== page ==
Friday, March 31, 2017

Summer Tires

March always feels like a little game of "Chicken" with Mother Nature. Snow melts... and then there's a  blizzard... and then that melts... and then...? And with ever melt and stretch of warmer days I begin to wonder: Is it time to switch tires?



It is irritating listening to the constant clatter of spikes rolling over pavement or bricks. It is the sound of slowing down. It is the sound of expensive tires being worn down to nothing. Should I change them? Is this the last we've seen of the snow?



Ice starts breaking up on the river.



Shifting.



I mean there is going to be those weird piles of snow that last a bit longer.



And the occasional shaded pathway that remains treacherously icy after it seems like all the other snow is gone.



But when everything else is just wet...? Do I change them yet? Are we going to see more snow again? will I need to change them back again for another week...?



Buskers start showing up on Broadway... That's got to be a sure sign that spring is here?!



Amanda and Finnegan now have dedicated winter bikes (fat tire bikes) and The Girl doesn't ride in the winter - so the question for all of them is a bit different: Which bike do I ride today? Is there sufficient snow and ice remaining to warrant another soaking? (Fat tire bikes throw a LOT of water up on your backside when riding through puddles!)



Amanda and both the kids have been riding summer bikes for a couple weeks now, and I've been riding... other bikes (with smoother tires)... but I left the winter tires on the Yuba until yesterday morning - just in case. As I'm not hauling The Girl anymore I only really need to use a cargo bike once or twice a week (to get to violin lessons and groceries). But this last week has been so warm I just couldn't stand another day of metal studs clattering on pavement.



New Summer Tires.

I picked up some new Fat Franks at Bike Universe last fall during a big sale - they were 50% off! I thought it was time to treat myself to some new summer tires for the beast. I had been riding mis-matched tires. One of the original (black) Fat Franks that were on the bike had a sidewall failure some time ago. So I'd replaced them with some tires I'd had on my 1FG briefly - Arrow Racing Launch - before deciding they made it feel like driving a tank (compared to previous tires I'd used...). but after a summer or two of riding those - one of them had a sidewall failure and I put the remaining Fat Frank back on.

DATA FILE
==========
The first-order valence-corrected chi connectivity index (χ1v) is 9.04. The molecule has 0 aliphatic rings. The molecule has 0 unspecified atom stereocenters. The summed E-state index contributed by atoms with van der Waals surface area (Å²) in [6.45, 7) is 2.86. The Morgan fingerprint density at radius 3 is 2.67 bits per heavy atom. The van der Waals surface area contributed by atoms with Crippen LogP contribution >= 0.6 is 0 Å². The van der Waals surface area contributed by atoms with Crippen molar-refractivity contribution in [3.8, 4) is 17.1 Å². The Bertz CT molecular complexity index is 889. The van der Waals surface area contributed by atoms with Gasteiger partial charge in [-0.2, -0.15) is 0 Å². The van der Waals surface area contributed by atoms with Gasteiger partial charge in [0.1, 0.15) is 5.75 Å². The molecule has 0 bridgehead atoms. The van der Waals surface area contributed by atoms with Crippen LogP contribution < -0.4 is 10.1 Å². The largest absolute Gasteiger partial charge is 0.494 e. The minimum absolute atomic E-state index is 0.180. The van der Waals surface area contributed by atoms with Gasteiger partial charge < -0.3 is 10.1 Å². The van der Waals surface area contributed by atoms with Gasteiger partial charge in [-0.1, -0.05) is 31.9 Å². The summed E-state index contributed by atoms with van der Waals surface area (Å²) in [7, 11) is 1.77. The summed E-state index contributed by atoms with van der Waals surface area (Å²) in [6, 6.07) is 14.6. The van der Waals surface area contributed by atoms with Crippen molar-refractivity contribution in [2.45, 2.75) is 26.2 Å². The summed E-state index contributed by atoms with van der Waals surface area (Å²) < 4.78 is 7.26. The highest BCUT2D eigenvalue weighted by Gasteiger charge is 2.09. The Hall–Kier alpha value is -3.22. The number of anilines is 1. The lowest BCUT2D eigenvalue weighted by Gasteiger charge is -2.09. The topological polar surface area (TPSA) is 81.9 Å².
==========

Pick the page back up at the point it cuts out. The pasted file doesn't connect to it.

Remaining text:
The new ones are cream coloured - as soon as I tried putting them on I started regretting having bought them - I'm too much of a slob to have light coloured tires. They were instantly covered in black stains - brake gunge spread from the dirty, dirty rims... I tried my best to clean them up, but as I said, I'm a slob - they'll probably always look dirty... So stupid. What was I thinking?! Gah!?

Then I got out and rode on them.

Putting one summer tires after riding on a pair of super knobby, studded tires all winter is like riding a whole new bike. So fun to ride. Coasting more than five metres before having to pedal again to keep going and remain upright. Using more than the lowest gear. I fell alive again. I actually LIKE going places again and want to get outside again.

I'm warming up to these new cream-coloured tires...



2 comments:

Bob Barnetson said...

I switched to my summer bike this week and braved the icy patches in the ravines this morning to get to a breakfast meeting. Only one code brown moment (although I walked twice through the water-on-ice patches). Such a lovely change from grinding it out on studs with a front deraileur rusted in place. Coasting! Quiet! Lower gears for climbing!

Thinking abut retiring my old winter bike: 8 years old, maybe 10k kms, and the mechanical parts are wearing out from the winter riding on top of age. Not sure if I should get a another beater from kijiji and move the tires over (they seem fine) or invest in a nicer bike. Fat guy on a fat bike looks like a lot of rolling resistance and I quite like the studs as I mostly ride on hard pack and ice.

yay summer!

tim said...

I had similar reservations about fat tire bikes - looks like a lot of rolling resistance - can they really be that much better for winter riding...? then I tried one this winter. The experience was eye-opening. So I have to admit, I've taken the plunge and ordered a Surly Big Fat Dummy... which won't be here until the end of April... and I probably won't use it much until the snow flies next winter... we shall see...

For now I am enjoying the smooth rolling on (more or less) dry pavement and not-so-chunky/spikey tires.